Have you heard the term ‘biogeography’? If you have and are not sure what it means, then you’re in the right place! In this lesson you will learn the definition and common examples of biogeography.
Definition of Biogeography
Did you know that there is a study of how plants, animals and bacteria are distributed on the landscape through time and space? This is the study of biogeography. Biogeography is broken into two subcategories:
- Phytogeography, the study of how plants are distributed on the earth
- Zoogeography, the study of how animals are distributed on the earth (including bacteria)
Biogeography is very important in understanding how animals and plants have changed the landscape over time. This field utilizes knowledge from the study of rocks or geology, the study of ecosystems or ecology, and the study of the physical planet or physical geography to answer questions about how organisms react to changes in their environment.
Examples of Biogeography
Have you ever found a fossil of a sea shell or a leaf, maybe even in your own back yard? Did you know that pieces of that same fossil could also be found on an entirely different continent? Fossil records can be traced back to when all the Earth’s continents were one large land mass called Pangea.
If fossils are dated and found on multiple continents with the same age, it is likely that those organisms lived on Pangea. When the continents split, those organisms were split up, too. This gives scientists an understanding of how the environment, over time, can change organisms.
Distribution of Plants and Animals
In modern uses of biogeography, scientists have identified plants and animals that live in certain ecosystems, or areas classified by their climate, vegetation, and the kinds of life that exist there. A prime example of animal biogeography is the study of primates, both old world (those that live in the eastern hemisphere) and new world (those that live in the western hemisphere). At one point these primates all lived on Pangea, but due to changes in the land they grew differently.
These differences can be in their limb length, food needs, eye size and whether they are active at night or in the daytime.Most people have heard about Charles Darwin, the famed biologist and father of the theory of evolution and natural selection. He studied biogeography and is most famous for the study of finches on the Galapagos Islands off the coast of South America. These finches were originally from the mainland and then found themselves on the islands, where different food was available. The finches had to adapt to eat the new foods to survive. Their heads got larger, some of their beaks got harder and larger, and their coloring changed. This is another classic example of how an animal changed due to a new environment.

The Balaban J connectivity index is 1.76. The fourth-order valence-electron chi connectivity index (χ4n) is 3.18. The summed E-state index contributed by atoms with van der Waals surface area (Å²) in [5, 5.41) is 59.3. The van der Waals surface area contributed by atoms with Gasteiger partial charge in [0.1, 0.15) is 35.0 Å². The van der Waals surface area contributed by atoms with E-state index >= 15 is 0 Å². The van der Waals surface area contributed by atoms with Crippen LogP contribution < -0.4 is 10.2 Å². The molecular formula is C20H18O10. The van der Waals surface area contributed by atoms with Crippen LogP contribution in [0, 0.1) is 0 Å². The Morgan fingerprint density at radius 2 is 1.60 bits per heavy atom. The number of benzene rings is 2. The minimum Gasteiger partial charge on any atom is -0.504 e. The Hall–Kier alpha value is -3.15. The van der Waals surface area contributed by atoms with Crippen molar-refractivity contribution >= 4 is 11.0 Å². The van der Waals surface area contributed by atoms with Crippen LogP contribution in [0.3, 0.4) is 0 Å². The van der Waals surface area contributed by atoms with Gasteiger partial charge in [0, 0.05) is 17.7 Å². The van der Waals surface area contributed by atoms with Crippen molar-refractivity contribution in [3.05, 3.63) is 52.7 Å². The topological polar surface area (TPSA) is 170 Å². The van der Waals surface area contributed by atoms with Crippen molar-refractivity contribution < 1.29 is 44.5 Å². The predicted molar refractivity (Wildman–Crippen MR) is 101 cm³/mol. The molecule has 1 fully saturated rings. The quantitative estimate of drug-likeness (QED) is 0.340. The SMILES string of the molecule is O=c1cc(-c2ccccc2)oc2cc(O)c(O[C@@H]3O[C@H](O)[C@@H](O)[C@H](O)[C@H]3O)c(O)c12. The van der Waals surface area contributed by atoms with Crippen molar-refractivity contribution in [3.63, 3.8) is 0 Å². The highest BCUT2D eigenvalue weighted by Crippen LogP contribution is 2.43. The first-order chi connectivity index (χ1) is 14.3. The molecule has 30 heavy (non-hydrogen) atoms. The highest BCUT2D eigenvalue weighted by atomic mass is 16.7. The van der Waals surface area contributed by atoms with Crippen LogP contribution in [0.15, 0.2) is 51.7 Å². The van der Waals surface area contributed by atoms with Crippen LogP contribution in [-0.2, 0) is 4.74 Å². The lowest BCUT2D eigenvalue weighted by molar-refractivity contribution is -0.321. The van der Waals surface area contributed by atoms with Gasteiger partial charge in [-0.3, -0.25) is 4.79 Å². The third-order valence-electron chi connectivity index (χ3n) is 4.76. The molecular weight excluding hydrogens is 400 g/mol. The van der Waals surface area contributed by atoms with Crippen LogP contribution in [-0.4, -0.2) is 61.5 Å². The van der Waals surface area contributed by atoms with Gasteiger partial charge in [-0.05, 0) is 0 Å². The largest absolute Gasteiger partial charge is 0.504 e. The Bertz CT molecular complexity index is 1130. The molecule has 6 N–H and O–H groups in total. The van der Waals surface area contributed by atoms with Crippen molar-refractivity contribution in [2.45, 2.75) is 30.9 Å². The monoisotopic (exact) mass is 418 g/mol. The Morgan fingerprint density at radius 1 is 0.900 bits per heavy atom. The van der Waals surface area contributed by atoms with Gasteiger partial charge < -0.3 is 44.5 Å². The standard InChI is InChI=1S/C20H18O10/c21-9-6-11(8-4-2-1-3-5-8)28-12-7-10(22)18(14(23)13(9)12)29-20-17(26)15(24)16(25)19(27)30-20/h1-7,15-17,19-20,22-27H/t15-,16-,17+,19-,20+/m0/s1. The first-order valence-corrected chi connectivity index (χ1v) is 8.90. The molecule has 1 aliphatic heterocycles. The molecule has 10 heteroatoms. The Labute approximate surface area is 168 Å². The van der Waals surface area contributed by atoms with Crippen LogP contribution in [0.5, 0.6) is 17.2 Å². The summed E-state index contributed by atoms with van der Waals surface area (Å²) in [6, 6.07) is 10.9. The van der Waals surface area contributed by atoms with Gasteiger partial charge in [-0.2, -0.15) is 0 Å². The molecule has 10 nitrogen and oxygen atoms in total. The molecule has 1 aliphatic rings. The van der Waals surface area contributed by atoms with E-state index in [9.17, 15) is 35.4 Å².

Plants change due to alterations in their environments as well. In current events, we hear about climate change regularly. Plant breeders, or people who study and create new plants to better suit the environment, are working on edible plants that can survive better in drought, high heat, colder temperatures and harsh soil conditions. Plant breeders have studied winter wheat plants to make sure they can survive a cold winter under snow in dry regions of the United States and the world.
The Study of Climates
Climate can greatly alter the landscape, and it gives us a way to easily categorize a region.
Biogeography has broken landscapes into temperature zones, such as arctic, tropical, sub-tropical, etc., that help to categorize the temperature and precipitation characteristics of the area.An example of this is the eleven regions of Europe. The continent of Europe is broken into these eleven regions based on location, elevation and climate. Scientists can then better categorize and understand animals, plants, and human activities based on these regions.
Humanity’s Role in Biogeography
Since the dawn of man, humans have altered the landscape of earth.
Initially, humans followed food and lived a nomadic lifestyle, meaning humans would move from place to place, never settling long and following the food sources.However, as humans became smarter and more adapted to their landscape, they learned to live a sedentary lifestyle. This meant that they stayed in one place and raised animals and crops. However, this caused animals to be sedentary and created land to be cleared for planting, which changed how the environment looked.
Humans also utilized fire to clear land, which might have killed plants and animals, altering the biogeography of the area.
Biogeography is a study of how plants, animals and bacteria are distributed on the landscape through time and space. There are two specific subcategories: phytogeography, or the study of how plants are distributed on the earth and zoogeography, the study of how animals are distributed on the earth (including bacteria). These are the study of how plants and animals are distributed and have changed the earth through time and space.
A large-scale example of biogeography includes the splitting of Pangea (all the Earth’s continents were one large land mass). This can be seen in the differences between old world monkeys, those that live in the eastern hemisphere, and new world monkeys, those that live in the western hemisphere.Another famous example of biogeography in practice was in the study of Galapagos finches by the famous biologist and father of the theory of evolution and natural selection, Charles Darwin. Other examples of biogeography include changes in human lifestyle and how it effects the environment; fossil records – where they are located in forming how the world has changed over the eons and climate, how it altered which plants and animals live and survive there.Biogeography has been applied to all regions of the world, in many different ways, including separating continents into geographical regions.
For example, Europe is actually a continent with 11 distinct biogeographical regions.